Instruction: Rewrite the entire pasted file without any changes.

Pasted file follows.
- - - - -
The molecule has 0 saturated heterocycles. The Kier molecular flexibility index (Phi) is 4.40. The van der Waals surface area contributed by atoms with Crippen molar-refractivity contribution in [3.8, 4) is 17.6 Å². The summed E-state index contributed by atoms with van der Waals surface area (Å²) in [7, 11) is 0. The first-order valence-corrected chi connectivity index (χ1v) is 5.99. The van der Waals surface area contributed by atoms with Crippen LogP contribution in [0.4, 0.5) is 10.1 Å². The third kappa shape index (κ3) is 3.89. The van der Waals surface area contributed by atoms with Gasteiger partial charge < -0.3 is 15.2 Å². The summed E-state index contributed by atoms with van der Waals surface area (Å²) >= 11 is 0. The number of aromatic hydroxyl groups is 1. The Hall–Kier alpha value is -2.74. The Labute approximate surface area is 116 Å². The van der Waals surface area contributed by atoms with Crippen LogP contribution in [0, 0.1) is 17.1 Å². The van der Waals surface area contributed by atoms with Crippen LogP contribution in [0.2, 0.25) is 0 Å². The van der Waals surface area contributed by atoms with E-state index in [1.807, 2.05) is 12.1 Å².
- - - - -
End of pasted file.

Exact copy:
The molecule has 0 saturated heterocycles. The Kier molecular flexibility index (Phi) is 4.40. The van der Waals surface area contributed by atoms with Crippen molar-refractivity contribution in [3.8, 4) is 17.6 Å². The summed E-state index contributed by atoms with van der Waals surface area (Å²) in [7, 11) is 0. The first-order valence-corrected chi connectivity index (χ1v) is 5.99. The van der Waals surface area contributed by atoms with Crippen LogP contribution in [0.4, 0.5) is 10.1 Å². The third kappa shape index (κ3) is 3.89. The van der Waals surface area contributed by atoms with Gasteiger partial charge < -0.3 is 15.2 Å². The summed E-state index contributed by atoms with van der Waals surface area (Å²) >= 11 is 0. The number of aromatic hydroxyl groups is 1. The Hall–Kier alpha value is -2.74. The Labute approximate surface area is 116 Å². The van der Waals surface area contributed by atoms with Crippen LogP contribution in [0, 0.1) is 17.1 Å². The van der Waals surface area contributed by atoms with Crippen LogP contribution in [0.2, 0.25) is 0 Å². The van der Waals surface area contributed by atoms with E-state index in [1.807, 2.05) is 12.1 Å².